ledger: state: # stateDatabase - options are "goleveldb", "CouchDB" # goleveldb - default state database stored in goleveldb. # CouchDB - store state database in CouchDB stateDatabase: goleveldb couchDBConfig: # It is recommended to run CouchDB on the same server as the peer, and # not map the CouchDB container port to a server port in docker-compose. # Otherwise proper security must be provided on the connection between # CouchDB client (on the peer) and server. couchDBAddress: 127.0.0.1:5984 # This username must have read and write authority on CouchDB username: # The password is recommended to pass as an environment variable # during start up (eg CORE_LEDGER_STATE_COUCHDBCONFIG_PASSWORD). # If it is stored here, the file must be access control protected # to prevent unintended users from discovering the password. password:
This section is used to select your ledger database type, either
CouchDB. To avoid errors all peers should use the same database type. CouchDB is an appropriate choice when JSON queries are required. While CouchDB runs in a separate operating system process, there is still a 1:1 relation between a peer node and a CouchDB instance, meaning that each peer will have a single database and that database will only be associated with that peer. Besides the additional JSON query capability of CouchDB, the choice of the database is invisible to a smart contract.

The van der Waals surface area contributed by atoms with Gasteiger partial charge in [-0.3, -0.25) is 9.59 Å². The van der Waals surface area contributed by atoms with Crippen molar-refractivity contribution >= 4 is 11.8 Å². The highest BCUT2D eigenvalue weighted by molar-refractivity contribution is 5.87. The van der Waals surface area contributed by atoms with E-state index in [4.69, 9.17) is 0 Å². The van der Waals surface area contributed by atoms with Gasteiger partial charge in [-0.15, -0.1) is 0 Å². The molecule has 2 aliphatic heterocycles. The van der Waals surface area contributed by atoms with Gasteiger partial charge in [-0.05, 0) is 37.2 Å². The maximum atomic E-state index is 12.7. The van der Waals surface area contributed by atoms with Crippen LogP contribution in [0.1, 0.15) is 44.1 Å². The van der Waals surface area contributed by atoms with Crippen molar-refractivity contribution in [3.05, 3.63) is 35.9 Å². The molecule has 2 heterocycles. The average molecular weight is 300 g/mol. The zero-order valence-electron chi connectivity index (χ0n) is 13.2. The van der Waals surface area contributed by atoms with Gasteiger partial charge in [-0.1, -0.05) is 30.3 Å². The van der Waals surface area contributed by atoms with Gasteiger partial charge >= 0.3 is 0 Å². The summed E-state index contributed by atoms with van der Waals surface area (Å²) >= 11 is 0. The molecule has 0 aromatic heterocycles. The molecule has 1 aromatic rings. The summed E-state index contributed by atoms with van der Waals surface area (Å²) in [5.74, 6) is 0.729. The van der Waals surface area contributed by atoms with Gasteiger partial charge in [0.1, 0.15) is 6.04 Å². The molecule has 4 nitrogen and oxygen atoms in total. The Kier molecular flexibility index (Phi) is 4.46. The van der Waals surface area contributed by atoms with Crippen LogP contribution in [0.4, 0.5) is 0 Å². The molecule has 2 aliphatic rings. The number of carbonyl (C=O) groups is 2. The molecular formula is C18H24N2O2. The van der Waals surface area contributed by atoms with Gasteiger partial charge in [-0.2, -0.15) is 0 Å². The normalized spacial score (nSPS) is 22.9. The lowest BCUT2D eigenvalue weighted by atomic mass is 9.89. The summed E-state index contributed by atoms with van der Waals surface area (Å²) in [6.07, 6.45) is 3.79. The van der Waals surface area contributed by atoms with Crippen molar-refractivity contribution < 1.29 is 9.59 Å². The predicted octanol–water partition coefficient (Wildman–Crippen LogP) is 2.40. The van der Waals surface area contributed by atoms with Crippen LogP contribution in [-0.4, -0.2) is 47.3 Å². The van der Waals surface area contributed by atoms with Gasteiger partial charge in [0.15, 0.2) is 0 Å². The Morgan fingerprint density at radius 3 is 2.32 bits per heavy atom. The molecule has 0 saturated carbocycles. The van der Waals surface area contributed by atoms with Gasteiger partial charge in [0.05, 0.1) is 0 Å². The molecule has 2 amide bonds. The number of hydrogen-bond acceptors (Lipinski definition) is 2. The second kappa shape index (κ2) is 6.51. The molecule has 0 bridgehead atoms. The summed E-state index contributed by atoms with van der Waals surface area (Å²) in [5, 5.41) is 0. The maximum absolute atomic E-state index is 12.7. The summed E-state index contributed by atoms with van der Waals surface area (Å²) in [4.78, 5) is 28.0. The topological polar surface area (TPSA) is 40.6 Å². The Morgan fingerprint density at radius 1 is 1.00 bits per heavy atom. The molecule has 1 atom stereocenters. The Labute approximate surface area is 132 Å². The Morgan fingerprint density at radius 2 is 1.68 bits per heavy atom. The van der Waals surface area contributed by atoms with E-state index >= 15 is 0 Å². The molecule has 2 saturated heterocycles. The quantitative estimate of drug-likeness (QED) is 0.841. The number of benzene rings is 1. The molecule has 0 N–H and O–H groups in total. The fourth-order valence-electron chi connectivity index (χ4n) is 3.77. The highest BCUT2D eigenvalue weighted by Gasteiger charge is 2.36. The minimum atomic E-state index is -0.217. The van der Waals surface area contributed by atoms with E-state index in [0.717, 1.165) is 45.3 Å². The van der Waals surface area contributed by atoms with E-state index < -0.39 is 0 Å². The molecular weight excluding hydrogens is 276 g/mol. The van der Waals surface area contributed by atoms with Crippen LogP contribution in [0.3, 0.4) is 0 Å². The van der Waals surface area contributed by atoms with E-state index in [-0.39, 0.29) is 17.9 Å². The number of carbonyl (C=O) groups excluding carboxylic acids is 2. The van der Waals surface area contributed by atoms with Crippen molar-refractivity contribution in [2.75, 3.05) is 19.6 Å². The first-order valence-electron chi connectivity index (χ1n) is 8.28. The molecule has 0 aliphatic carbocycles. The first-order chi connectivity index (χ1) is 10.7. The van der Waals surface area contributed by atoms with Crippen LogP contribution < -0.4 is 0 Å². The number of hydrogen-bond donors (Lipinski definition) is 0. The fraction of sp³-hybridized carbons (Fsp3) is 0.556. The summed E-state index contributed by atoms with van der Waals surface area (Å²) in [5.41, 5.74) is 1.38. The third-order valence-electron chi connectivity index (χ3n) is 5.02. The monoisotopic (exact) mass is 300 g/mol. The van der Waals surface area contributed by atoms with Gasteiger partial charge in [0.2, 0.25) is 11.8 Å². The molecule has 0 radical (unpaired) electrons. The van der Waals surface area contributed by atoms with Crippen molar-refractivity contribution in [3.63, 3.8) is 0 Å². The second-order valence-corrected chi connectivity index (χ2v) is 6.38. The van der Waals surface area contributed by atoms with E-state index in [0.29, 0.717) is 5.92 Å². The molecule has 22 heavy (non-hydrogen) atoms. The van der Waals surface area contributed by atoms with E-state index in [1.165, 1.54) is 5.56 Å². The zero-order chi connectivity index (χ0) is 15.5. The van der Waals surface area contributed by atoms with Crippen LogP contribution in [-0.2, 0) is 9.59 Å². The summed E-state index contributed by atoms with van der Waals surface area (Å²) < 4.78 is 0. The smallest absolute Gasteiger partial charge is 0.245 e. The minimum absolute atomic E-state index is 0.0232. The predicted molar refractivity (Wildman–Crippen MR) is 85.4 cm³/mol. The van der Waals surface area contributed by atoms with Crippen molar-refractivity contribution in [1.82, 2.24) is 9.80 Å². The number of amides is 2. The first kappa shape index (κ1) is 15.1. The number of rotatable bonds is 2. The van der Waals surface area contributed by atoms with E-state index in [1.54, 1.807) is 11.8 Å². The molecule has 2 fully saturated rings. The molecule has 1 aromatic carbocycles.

ledger.state.stateDatabase:(Override this value when you plan to use CouchDB.) Defaults to goleveldb which is appropriate when ledger states are simple key-value pairs. A LevelDB database is embedded in the peer node process.
ledger.state.couchDBConfig.couchDBAddress:(Required when using CouchDB.) Specify the address and port where CouchDB is running.
ledger.state.couchDBConfig.username:(Required when using CouchDB.) Specify the CouchDB user with read and write authority to the database.
ledger.state.couchDBConfig.password:(Required when using CouchDB.) Specify the password for the CouchDB user with read and write authority to the database.